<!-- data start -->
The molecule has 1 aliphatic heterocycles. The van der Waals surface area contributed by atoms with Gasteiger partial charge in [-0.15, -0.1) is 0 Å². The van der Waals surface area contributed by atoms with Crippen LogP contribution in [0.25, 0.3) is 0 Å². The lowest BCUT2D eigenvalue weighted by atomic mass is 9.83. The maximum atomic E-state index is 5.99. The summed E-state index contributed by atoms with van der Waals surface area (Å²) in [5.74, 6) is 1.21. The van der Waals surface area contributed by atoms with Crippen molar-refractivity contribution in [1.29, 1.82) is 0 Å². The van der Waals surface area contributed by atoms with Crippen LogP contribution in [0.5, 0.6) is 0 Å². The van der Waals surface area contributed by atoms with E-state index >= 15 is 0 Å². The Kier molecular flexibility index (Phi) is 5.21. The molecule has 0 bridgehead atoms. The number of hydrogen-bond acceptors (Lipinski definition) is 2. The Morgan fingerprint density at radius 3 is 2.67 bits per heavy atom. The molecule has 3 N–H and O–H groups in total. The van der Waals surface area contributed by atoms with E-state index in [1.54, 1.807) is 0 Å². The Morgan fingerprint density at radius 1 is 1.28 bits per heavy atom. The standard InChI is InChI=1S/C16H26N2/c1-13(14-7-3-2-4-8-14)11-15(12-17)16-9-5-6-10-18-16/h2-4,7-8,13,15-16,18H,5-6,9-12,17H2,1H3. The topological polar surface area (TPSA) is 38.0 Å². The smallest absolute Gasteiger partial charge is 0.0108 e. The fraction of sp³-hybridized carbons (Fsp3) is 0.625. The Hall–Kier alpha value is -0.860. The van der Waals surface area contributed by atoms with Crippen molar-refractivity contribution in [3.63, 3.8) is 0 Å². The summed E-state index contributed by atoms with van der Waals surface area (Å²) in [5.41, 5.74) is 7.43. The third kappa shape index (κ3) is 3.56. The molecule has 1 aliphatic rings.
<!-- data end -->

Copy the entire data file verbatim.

The molecule has 1 aliphatic heterocycles. The van der Waals surface area contributed by atoms with Gasteiger partial charge in [-0.15, -0.1) is 0 Å². The van der Waals surface area contributed by atoms with Crippen LogP contribution in [0.25, 0.3) is 0 Å². The lowest BCUT2D eigenvalue weighted by atomic mass is 9.83. The maximum atomic E-state index is 5.99. The summed E-state index contributed by atoms with van der Waals surface area (Å²) in [5.74, 6) is 1.21. The van der Waals surface area contributed by atoms with Crippen molar-refractivity contribution in [1.29, 1.82) is 0 Å². The van der Waals surface area contributed by atoms with Crippen LogP contribution in [0.5, 0.6) is 0 Å². The van der Waals surface area contributed by atoms with E-state index >= 15 is 0 Å². The Kier molecular flexibility index (Phi) is 5.21. The molecule has 0 bridgehead atoms. The number of hydrogen-bond acceptors (Lipinski definition) is 2. The Morgan fingerprint density at radius 3 is 2.67 bits per heavy atom. The molecule has 3 N–H and O–H groups in total. The van der Waals surface area contributed by atoms with E-state index in [1.54, 1.807) is 0 Å². The Morgan fingerprint density at radius 1 is 1.28 bits per heavy atom. The standard InChI is InChI=1S/C16H26N2/c1-13(14-7-3-2-4-8-14)11-15(12-17)16-9-5-6-10-18-16/h2-4,7-8,13,15-16,18H,5-6,9-12,17H2,1H3. The topological polar surface area (TPSA) is 38.0 Å². The smallest absolute Gasteiger partial charge is 0.0108 e. The fraction of sp³-hybridized carbons (Fsp3) is 0.625. The Hall–Kier alpha value is -0.860. The van der Waals surface area contributed by atoms with Crippen molar-refractivity contribution in [3.63, 3.8) is 0 Å². The summed E-state index contributed by atoms with van der Waals surface area (Å²) in [5.41, 5.74) is 7.43. The third kappa shape index (κ3) is 3.56. The molecule has 1 aliphatic rings.